In what is an otherwise a fine book on parenting, author Steve Wright, in an attempt to challenge dads to greater commitment in discipling their children, makes a comment that I fear reflects what many of us Christian married folk think about our work.
I often hear dads say, “Steve, I agree with what you are saying, and I wish I had more time to do some of the things you are talking about, but my job…” This is where I usually cut them off. God has given a job description to us, and there is no escape clause even for dads who work a certain amount of hours. You see, our career isn’t really our job. Our career puts food on the table and keeps the lights on so that we can do our real job. Our real job is laid our clearly in the Word. In case you don’t have this job description, you may want to print it and keep it in front of you (ApParent Privilege, 146).
On the following page, Wright gives the following three facets of a dad’s job description. They are to (1) love the Lord with everything they’ve got; (2) love and lead their bride; (3) love and teach their children.
Now, I certainly don’t have any problem with Wright’s job description for dads, nor do I think he is wrong to correct fathers who are using their daily workload as an excuse to avoid the biblical call to disciple their children. Amen and amen. What I find slightly troubling is Wright’s truncated view of work expressed in the above quote, and I am concerned with how such a view of work will impact the both the married and unmarried people in our churches.
The problem is found in viewing a dad’s daily work (what Wright calls his “career”) as a mere means to the real job of loving God, loving one’s bride, and parenting one’s children. I understand that he is countering a tendency among some Christian dads to devote an inordinate amount of time to work or career at the expense of other biblical priorities, but I fear that he has swung the pendulum too far in the other direction and has actually muted the Bible at important points.
When we approach our job or career as a means to accomplish something more important (more spiritual?), we have actually drawn a distinction where Scripture does not. Because God has designed and equipped man with the capacity to work and build and accomplish and exercise dominion, any work done by a Christian in faith is good and pleasing to God in and of itself.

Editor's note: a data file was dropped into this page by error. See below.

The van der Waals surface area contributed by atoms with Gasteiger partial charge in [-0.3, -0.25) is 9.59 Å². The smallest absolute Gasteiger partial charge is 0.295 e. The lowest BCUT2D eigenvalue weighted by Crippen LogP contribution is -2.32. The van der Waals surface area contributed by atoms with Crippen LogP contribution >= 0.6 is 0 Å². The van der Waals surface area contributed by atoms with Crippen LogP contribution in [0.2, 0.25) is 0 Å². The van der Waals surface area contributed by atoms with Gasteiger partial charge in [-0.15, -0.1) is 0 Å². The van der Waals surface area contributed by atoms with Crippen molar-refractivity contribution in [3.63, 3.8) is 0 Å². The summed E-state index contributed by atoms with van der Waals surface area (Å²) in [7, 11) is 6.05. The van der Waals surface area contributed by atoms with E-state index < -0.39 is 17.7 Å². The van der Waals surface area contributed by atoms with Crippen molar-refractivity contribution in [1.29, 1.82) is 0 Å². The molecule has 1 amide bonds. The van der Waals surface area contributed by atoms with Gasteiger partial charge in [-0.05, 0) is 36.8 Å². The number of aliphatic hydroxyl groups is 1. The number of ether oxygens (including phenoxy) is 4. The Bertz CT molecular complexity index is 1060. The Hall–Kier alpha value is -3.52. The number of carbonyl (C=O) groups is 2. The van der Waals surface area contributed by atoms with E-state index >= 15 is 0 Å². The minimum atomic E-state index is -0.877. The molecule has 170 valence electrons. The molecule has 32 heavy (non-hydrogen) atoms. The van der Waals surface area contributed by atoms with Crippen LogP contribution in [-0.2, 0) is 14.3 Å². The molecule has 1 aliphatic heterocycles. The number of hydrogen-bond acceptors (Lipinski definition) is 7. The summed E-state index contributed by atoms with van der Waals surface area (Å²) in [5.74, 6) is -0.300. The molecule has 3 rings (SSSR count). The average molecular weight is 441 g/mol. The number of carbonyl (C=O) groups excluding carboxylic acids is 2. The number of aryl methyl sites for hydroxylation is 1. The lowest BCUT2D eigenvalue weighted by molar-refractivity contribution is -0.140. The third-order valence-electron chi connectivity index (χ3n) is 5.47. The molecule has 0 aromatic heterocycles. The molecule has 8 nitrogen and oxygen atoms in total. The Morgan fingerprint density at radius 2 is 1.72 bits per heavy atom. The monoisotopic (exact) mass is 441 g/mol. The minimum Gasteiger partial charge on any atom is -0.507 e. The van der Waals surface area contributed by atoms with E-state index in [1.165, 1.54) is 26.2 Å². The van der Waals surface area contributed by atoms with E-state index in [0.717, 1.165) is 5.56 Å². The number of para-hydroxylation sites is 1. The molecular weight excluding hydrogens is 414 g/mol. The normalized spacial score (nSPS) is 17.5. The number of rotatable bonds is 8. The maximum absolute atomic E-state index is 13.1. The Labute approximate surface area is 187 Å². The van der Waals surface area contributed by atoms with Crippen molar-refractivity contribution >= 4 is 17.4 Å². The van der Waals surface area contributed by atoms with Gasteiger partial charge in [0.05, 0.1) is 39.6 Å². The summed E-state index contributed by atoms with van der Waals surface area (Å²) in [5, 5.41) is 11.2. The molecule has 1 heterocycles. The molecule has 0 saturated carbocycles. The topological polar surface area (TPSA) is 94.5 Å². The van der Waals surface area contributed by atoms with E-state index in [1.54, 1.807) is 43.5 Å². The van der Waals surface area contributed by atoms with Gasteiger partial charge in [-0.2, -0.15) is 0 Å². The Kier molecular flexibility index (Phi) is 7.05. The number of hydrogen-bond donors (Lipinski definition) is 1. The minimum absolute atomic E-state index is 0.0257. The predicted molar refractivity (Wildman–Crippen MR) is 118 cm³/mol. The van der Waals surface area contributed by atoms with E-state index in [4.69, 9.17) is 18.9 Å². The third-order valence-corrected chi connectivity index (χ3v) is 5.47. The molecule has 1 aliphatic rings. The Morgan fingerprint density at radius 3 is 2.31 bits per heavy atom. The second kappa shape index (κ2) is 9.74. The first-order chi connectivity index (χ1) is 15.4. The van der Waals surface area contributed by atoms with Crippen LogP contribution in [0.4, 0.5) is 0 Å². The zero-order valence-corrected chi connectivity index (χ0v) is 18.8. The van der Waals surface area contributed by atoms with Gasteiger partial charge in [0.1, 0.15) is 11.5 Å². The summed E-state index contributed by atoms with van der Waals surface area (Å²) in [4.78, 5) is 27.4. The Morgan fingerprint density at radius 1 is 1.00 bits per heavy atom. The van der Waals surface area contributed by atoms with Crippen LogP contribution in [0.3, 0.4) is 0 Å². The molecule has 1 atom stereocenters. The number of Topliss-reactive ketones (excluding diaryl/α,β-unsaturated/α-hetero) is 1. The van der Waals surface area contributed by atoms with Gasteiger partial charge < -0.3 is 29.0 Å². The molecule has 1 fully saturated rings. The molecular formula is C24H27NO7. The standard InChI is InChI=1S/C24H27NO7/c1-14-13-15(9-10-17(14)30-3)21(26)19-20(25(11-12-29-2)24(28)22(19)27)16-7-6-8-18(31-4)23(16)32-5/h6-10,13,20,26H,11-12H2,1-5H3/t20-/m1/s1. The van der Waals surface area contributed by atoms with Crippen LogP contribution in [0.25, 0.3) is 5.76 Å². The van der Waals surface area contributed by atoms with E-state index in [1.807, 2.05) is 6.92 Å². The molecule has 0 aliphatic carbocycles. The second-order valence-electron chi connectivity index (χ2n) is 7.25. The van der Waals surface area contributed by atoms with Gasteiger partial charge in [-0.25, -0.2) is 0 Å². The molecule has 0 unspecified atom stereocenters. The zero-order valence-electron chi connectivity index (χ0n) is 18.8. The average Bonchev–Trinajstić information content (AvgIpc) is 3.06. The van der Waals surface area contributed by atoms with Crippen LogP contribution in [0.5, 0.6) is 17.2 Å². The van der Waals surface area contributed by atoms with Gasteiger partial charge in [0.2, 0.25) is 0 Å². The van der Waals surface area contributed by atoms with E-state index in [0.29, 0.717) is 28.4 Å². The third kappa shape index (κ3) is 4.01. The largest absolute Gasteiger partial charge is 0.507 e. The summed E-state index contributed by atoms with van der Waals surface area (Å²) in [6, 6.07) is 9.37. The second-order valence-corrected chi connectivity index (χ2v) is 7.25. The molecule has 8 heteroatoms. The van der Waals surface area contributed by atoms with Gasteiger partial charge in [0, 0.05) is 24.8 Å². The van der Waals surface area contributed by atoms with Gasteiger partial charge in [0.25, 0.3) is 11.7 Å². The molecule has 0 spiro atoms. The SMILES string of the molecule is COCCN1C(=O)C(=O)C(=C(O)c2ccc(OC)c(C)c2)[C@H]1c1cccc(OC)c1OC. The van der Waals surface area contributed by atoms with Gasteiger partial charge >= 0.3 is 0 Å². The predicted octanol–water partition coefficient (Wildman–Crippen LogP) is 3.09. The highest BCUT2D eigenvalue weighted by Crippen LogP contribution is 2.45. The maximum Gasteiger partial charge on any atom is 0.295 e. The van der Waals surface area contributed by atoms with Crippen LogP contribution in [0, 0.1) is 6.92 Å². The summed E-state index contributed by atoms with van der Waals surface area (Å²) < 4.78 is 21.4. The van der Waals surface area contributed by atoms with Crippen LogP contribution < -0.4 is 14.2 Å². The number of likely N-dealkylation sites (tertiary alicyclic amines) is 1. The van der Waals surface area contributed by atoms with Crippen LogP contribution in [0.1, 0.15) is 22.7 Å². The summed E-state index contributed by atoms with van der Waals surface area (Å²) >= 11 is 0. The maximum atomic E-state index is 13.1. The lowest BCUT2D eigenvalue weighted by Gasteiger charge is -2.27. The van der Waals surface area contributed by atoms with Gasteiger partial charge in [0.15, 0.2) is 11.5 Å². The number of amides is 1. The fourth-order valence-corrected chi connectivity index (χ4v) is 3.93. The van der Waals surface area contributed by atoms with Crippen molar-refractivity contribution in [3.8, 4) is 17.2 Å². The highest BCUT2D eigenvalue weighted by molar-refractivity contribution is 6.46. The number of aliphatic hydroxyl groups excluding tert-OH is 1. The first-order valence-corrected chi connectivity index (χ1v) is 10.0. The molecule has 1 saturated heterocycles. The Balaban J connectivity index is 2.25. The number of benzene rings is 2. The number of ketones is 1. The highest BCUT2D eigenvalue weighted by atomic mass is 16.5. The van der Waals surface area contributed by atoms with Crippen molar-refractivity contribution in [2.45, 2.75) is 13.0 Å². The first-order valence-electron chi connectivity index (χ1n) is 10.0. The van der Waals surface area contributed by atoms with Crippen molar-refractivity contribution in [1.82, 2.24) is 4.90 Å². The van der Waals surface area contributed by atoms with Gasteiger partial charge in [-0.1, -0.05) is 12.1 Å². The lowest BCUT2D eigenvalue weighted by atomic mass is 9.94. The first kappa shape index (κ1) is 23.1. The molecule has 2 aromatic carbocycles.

Whether that work is drawing up a proposal for the new building project, finalizing a corporate tax return, giving a few extra hours to a patient before a major surgery, or completing a new fence and veranda for eager homeowners, it is all, when done in faith, a good work. Pursuing excellence, greater competence, and more responsibility in one’s job can all fall under the command to “do your work heartily as unto the Lord” (Colossians 3:23). There may even be times when dad has to call his wife to let her know that he needs to stay late at work in order lighten the load for his fellow employees, thus fulfilling the command to “love your neighbor as yourself” (Matthew 27:39).
To see such work merely as a task that “puts food on the table and keeps the light on” so that we can can be about the real business of life once we get home seems to throw us into a secular/sacred divide. But such a dichotomy is ultimately unhelpful for both the married and unmarried people in our churches. For the married because it robs dads of the joy and satisfaction they are meant to derive from their work (or makes them feel guilty when they do find pleasure in their work); to the unmarried and childless because they will begin to think that what they do with most of the time–their job–is not nearly as important as what husband and dads do at home. By promoting such a dim view of work, we will unintentionally create the sense among those in our church that single people and those without children are second-class Christians.
I am confident that Wright doesn’t want to discourage men in their jobs–he says earlier in the book that it is a dad’s responsibility to instill a strong work ethic in his children (see page 40). Nevertheless, as we seek to correct what we perceive in many dads to be an unbalanced devotion to work and help them reclaim Christ-centered priorities, we must tread carefully lest we downplay the clear biblical emphasis on the inherent goodness of work and the joy a man can find in it.